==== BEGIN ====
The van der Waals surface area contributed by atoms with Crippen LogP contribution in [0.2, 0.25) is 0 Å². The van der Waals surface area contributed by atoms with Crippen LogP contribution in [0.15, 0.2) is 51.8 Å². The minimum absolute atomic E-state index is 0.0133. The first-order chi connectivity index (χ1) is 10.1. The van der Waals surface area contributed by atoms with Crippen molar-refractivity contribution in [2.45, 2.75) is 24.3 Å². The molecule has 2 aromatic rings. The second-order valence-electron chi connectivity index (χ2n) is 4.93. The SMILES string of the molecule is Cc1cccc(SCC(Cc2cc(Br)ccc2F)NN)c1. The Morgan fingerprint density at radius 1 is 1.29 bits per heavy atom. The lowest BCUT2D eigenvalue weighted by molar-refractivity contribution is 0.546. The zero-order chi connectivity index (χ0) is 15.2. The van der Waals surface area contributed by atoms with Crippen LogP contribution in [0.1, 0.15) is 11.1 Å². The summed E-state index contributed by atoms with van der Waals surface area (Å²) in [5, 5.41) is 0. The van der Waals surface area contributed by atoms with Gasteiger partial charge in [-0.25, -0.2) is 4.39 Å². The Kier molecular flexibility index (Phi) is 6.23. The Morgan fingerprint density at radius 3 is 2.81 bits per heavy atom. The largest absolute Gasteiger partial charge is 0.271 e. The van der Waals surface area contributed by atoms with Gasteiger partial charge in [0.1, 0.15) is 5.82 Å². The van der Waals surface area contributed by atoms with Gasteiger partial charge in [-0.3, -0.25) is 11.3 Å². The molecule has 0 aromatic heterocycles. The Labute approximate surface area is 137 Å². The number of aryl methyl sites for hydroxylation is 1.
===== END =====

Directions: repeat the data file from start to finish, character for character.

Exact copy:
The van der Waals surface area contributed by atoms with Crippen LogP contribution in [0.2, 0.25) is 0 Å². The van der Waals surface area contributed by atoms with Crippen LogP contribution in [0.15, 0.2) is 51.8 Å². The minimum absolute atomic E-state index is 0.0133. The first-order chi connectivity index (χ1) is 10.1. The van der Waals surface area contributed by atoms with Crippen molar-refractivity contribution in [2.45, 2.75) is 24.3 Å². The molecule has 2 aromatic rings. The second-order valence-electron chi connectivity index (χ2n) is 4.93. The SMILES string of the molecule is Cc1cccc(SCC(Cc2cc(Br)ccc2F)NN)c1. The Morgan fingerprint density at radius 1 is 1.29 bits per heavy atom. The lowest BCUT2D eigenvalue weighted by molar-refractivity contribution is 0.546. The zero-order chi connectivity index (χ0) is 15.2. The van der Waals surface area contributed by atoms with Crippen LogP contribution in [0.1, 0.15) is 11.1 Å². The summed E-state index contributed by atoms with van der Waals surface area (Å²) in [5, 5.41) is 0. The van der Waals surface area contributed by atoms with Gasteiger partial charge in [-0.25, -0.2) is 4.39 Å². The Kier molecular flexibility index (Phi) is 6.23. The Morgan fingerprint density at radius 3 is 2.81 bits per heavy atom. The largest absolute Gasteiger partial charge is 0.271 e. The van der Waals surface area contributed by atoms with Gasteiger partial charge in [0.1, 0.15) is 5.82 Å². The van der Waals surface area contributed by atoms with Gasteiger partial charge in [-0.3, -0.25) is 11.3 Å². The molecule has 0 aromatic heterocycles. The Labute approximate surface area is 137 Å². The number of aryl methyl sites for hydroxylation is 1.